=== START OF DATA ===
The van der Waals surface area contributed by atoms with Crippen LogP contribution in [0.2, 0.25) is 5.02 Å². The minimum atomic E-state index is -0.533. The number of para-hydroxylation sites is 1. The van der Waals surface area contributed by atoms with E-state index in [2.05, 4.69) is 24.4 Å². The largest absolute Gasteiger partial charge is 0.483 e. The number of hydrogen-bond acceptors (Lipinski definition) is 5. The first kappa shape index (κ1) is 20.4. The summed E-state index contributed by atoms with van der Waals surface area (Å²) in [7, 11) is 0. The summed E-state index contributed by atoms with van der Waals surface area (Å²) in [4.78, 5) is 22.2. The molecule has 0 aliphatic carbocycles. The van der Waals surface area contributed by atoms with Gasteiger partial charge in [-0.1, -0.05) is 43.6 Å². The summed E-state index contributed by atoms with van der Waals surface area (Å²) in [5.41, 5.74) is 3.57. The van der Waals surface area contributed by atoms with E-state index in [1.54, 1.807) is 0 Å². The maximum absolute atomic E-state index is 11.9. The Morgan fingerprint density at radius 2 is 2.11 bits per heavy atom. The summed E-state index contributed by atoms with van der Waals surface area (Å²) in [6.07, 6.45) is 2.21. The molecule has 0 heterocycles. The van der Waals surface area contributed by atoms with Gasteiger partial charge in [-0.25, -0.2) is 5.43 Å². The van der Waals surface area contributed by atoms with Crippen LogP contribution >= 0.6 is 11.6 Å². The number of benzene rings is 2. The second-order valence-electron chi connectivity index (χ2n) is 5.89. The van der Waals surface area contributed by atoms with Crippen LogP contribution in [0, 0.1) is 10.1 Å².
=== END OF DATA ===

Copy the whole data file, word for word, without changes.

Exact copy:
The van der Waals surface area contributed by atoms with Crippen LogP contribution in [0.2, 0.25) is 5.02 Å². The minimum atomic E-state index is -0.533. The number of para-hydroxylation sites is 1. The van der Waals surface area contributed by atoms with E-state index in [2.05, 4.69) is 24.4 Å². The largest absolute Gasteiger partial charge is 0.483 e. The number of hydrogen-bond acceptors (Lipinski definition) is 5. The first kappa shape index (κ1) is 20.4. The summed E-state index contributed by atoms with van der Waals surface area (Å²) in [7, 11) is 0. The summed E-state index contributed by atoms with van der Waals surface area (Å²) in [4.78, 5) is 22.2. The molecule has 0 aliphatic carbocycles. The van der Waals surface area contributed by atoms with Gasteiger partial charge in [-0.1, -0.05) is 43.6 Å². The summed E-state index contributed by atoms with van der Waals surface area (Å²) in [5.41, 5.74) is 3.57. The van der Waals surface area contributed by atoms with E-state index in [1.54, 1.807) is 0 Å². The maximum absolute atomic E-state index is 11.9. The Morgan fingerprint density at radius 2 is 2.11 bits per heavy atom. The summed E-state index contributed by atoms with van der Waals surface area (Å²) in [6.07, 6.45) is 2.21. The molecule has 0 heterocycles. The van der Waals surface area contributed by atoms with Gasteiger partial charge in [-0.25, -0.2) is 5.43 Å². The van der Waals surface area contributed by atoms with Crippen LogP contribution >= 0.6 is 11.6 Å². The number of benzene rings is 2. The second-order valence-electron chi connectivity index (χ2n) is 5.89. The van der Waals surface area contributed by atoms with Crippen LogP contribution in [0, 0.1) is 10.1 Å².